Мы никак не изменим тех, кто считает, что Украина - недострана, что поумневший украинец - это русский, что соседняя страна - это проект австрийского Генштаба. Можем их жалеть или ненавидеть - это без разницы, но изменить или переубедить их нельзя.
Сотрудничать с людьми, которые так думают, неприемлемо. От них надо держаться подальше.
Нам еще повезло, что им подобные не смогли зажечь Юг, хотя очень старались. В Одессе погибли полсотни людей, но по Одессе сейчас не работают Грады "освободителей" и никого не калечат в подвалах-пыточных Бэтмены, Ржавые и прочие Сопли. И для одесситов "моторолла" - это радиостанция или телефон, а не мойщик автомобилей с гранатометом.
Большая цена заплачена? Несомненно.
Трагедия, позор? Да. Провокация? Конечно. Спросите у Фучеджи, если найдете его в Приднестровье, он подтвердит, если прижать.
Тихо в Николаеве (там обошлось несколькими набитыми мордами). Ау, николаевцы? А заодно и херсонцы с запорожцами и харьковчанами! Хотите ли вы выкупаться в крови и ненависти, как Донбасс? Хотите ли вы танки на своих улицах?
И так ли жестоко было обсыпать адептов "русского мора" мукой и закидать яйцами? Да, конечно, некомильфо кинуть яйцо в "колорада", но это, наверное, лучше, чем получить от него гранату. Посмотрите на города, где нет операции по принуждению к любви.

Конечно, там не дают маршировать с российскими флагами, но там никого не бомбят и не убивают. 
Мариупольцы, не хотите сказать пару слов своим землякам?
Как вам помощь от "мирных недовольных шахтеров"? Мне жаль не только погибших, мне жаль даже тех, кому набили морду - правда абстрактно жаль.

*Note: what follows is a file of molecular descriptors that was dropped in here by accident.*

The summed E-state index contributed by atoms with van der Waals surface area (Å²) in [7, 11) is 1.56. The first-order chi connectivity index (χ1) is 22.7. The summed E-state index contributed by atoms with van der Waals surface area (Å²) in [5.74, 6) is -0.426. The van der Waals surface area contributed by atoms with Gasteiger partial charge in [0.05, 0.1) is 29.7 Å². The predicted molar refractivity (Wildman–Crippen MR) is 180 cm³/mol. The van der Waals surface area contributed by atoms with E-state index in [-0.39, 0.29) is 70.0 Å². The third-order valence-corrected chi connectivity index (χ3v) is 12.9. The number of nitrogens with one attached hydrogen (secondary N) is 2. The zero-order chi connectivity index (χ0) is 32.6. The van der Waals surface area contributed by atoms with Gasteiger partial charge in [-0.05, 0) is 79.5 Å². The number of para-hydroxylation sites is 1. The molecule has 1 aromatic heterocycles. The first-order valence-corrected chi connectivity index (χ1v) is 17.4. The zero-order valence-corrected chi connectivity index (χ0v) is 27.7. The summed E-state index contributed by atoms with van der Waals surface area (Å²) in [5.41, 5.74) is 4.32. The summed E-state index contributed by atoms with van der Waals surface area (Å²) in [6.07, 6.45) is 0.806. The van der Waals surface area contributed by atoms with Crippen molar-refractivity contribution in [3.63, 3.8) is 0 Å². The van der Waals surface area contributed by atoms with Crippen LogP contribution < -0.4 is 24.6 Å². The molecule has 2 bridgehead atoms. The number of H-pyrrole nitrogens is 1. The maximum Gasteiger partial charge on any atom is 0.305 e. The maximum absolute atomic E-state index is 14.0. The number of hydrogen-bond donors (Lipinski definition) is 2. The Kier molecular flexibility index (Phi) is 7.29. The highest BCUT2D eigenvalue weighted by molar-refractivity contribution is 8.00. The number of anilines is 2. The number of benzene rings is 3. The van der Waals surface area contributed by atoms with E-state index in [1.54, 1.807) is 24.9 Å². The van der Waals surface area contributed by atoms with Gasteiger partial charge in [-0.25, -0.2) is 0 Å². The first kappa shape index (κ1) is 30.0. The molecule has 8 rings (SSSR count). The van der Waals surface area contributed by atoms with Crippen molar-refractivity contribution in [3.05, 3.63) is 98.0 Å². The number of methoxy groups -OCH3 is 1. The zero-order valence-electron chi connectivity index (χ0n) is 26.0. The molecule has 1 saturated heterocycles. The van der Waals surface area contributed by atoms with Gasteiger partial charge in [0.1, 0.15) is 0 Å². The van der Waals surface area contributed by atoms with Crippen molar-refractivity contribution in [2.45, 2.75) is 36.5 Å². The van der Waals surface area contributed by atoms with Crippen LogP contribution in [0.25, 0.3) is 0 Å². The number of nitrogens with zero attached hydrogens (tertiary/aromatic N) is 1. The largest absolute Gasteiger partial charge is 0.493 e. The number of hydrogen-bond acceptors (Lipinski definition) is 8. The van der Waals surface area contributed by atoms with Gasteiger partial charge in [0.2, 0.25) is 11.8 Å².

Но там, где сумели остановить "защитничков", сегодня никто не умрет. И завтра. Хотелось бы, чтоб обошлось без жертв, но получилось, как получилось. Если бы так получилось в Луганске, Славянске, Донецке, то и там бы сегодня были живы тысячи. С обеих сторон, кстати.
А что, если представить себе другое течение событий? Например, мгновенную реакцию власти на события в Крыму. Вот, среагировали бы, как Кадыров на засевших в правительственном здании противников.
Подогнали к парламенту танк, дали бы прямой наводкой, зачистили, а потом покаялись. Или бы пустили газ, как в Норд-Осте, а потом убрали трупы, роняя искренние слезы сожаления. Жертвы? Ужасно. Но 100 стоит десятков тысяч. Допустимое зло, как не цинично это звучит, лучше зла реального.
Ладно, Крым упустили... Но когда события, аналогичные крымским, начались в Донбассе... Ведь ежу было понятно, что сто человек в здании Луганского СБУ - это не горящий Восток. Это допустимое зло. И колонна Гиркина, свободно переместившаяся из Славянска в Донецк, для меня загадка.
Кто допустил захват в заложники миллионного города?